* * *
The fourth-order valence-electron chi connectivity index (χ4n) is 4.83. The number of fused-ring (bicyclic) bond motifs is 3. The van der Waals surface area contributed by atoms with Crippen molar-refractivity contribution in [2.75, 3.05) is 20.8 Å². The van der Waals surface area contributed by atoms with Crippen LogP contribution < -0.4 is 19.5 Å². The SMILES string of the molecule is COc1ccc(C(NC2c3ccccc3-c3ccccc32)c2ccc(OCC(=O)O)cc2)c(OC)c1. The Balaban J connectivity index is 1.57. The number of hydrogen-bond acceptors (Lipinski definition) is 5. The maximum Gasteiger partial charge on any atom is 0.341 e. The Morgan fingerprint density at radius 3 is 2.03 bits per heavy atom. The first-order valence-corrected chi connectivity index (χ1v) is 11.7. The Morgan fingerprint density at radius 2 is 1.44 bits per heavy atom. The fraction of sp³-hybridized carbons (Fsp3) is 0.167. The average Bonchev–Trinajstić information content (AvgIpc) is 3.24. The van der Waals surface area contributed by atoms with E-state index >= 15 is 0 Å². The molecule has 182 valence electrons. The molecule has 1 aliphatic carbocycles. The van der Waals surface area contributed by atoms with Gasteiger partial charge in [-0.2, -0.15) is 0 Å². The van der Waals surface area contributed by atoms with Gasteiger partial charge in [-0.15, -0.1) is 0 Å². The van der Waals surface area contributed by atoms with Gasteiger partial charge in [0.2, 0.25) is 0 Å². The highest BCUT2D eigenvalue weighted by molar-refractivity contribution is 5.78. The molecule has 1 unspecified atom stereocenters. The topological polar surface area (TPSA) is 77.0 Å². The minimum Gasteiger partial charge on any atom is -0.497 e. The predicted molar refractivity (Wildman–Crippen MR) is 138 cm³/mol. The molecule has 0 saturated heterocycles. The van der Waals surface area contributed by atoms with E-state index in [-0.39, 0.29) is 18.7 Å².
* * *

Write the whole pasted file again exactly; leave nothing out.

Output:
The fourth-order valence-electron chi connectivity index (χ4n) is 4.83. The number of fused-ring (bicyclic) bond motifs is 3. The van der Waals surface area contributed by atoms with Crippen molar-refractivity contribution in [2.75, 3.05) is 20.8 Å². The van der Waals surface area contributed by atoms with Crippen LogP contribution < -0.4 is 19.5 Å². The SMILES string of the molecule is COc1ccc(C(NC2c3ccccc3-c3ccccc32)c2ccc(OCC(=O)O)cc2)c(OC)c1. The Balaban J connectivity index is 1.57. The number of hydrogen-bond acceptors (Lipinski definition) is 5. The maximum Gasteiger partial charge on any atom is 0.341 e. The Morgan fingerprint density at radius 3 is 2.03 bits per heavy atom. The first-order valence-corrected chi connectivity index (χ1v) is 11.7. The Morgan fingerprint density at radius 2 is 1.44 bits per heavy atom. The fraction of sp³-hybridized carbons (Fsp3) is 0.167. The average Bonchev–Trinajstić information content (AvgIpc) is 3.24. The van der Waals surface area contributed by atoms with E-state index >= 15 is 0 Å². The molecule has 182 valence electrons. The molecule has 1 aliphatic carbocycles. The van der Waals surface area contributed by atoms with Gasteiger partial charge in [-0.2, -0.15) is 0 Å². The van der Waals surface area contributed by atoms with Gasteiger partial charge in [-0.15, -0.1) is 0 Å². The van der Waals surface area contributed by atoms with Gasteiger partial charge in [0.2, 0.25) is 0 Å². The highest BCUT2D eigenvalue weighted by molar-refractivity contribution is 5.78. The molecule has 1 unspecified atom stereocenters. The topological polar surface area (TPSA) is 77.0 Å². The minimum Gasteiger partial charge on any atom is -0.497 e. The predicted molar refractivity (Wildman–Crippen MR) is 138 cm³/mol. The molecule has 0 saturated heterocycles. The van der Waals surface area contributed by atoms with E-state index in [-0.39, 0.29) is 18.7 Å².